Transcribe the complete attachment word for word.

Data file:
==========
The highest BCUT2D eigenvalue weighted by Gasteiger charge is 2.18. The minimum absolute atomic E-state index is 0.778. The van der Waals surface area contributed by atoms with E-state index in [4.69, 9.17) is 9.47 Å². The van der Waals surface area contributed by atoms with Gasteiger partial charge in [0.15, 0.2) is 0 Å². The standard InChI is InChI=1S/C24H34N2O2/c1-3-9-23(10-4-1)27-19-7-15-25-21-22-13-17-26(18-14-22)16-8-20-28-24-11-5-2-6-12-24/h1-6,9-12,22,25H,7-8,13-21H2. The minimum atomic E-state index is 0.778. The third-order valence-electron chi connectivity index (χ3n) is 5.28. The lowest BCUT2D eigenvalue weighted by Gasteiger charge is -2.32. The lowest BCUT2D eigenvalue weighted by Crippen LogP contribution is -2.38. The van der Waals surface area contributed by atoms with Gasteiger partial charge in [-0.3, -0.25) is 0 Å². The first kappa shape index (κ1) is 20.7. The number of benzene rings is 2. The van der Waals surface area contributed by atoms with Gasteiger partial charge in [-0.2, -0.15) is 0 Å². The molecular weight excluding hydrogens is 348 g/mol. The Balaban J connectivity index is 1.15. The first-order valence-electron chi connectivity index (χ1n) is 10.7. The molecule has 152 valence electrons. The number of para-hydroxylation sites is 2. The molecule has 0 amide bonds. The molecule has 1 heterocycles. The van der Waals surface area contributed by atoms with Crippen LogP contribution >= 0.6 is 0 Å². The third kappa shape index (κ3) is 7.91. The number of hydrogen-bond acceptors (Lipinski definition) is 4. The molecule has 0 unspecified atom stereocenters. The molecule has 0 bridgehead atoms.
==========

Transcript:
The highest BCUT2D eigenvalue weighted by Gasteiger charge is 2.18. The minimum absolute atomic E-state index is 0.778. The van der Waals surface area contributed by atoms with E-state index in [4.69, 9.17) is 9.47 Å². The van der Waals surface area contributed by atoms with Gasteiger partial charge in [0.15, 0.2) is 0 Å². The standard InChI is InChI=1S/C24H34N2O2/c1-3-9-23(10-4-1)27-19-7-15-25-21-22-13-17-26(18-14-22)16-8-20-28-24-11-5-2-6-12-24/h1-6,9-12,22,25H,7-8,13-21H2. The minimum atomic E-state index is 0.778. The third-order valence-electron chi connectivity index (χ3n) is 5.28. The lowest BCUT2D eigenvalue weighted by Gasteiger charge is -2.32. The lowest BCUT2D eigenvalue weighted by Crippen LogP contribution is -2.38. The van der Waals surface area contributed by atoms with Gasteiger partial charge in [-0.3, -0.25) is 0 Å². The first kappa shape index (κ1) is 20.7. The number of benzene rings is 2. The van der Waals surface area contributed by atoms with Gasteiger partial charge in [-0.2, -0.15) is 0 Å². The molecular weight excluding hydrogens is 348 g/mol. The Balaban J connectivity index is 1.15. The first-order valence-electron chi connectivity index (χ1n) is 10.7. The molecule has 152 valence electrons. The number of para-hydroxylation sites is 2. The molecule has 0 amide bonds. The molecule has 1 heterocycles. The van der Waals surface area contributed by atoms with Crippen LogP contribution >= 0.6 is 0 Å². The third kappa shape index (κ3) is 7.91. The number of hydrogen-bond acceptors (Lipinski definition) is 4. The molecule has 0 unspecified atom stereocenters. The molecule has 0 bridgehead atoms.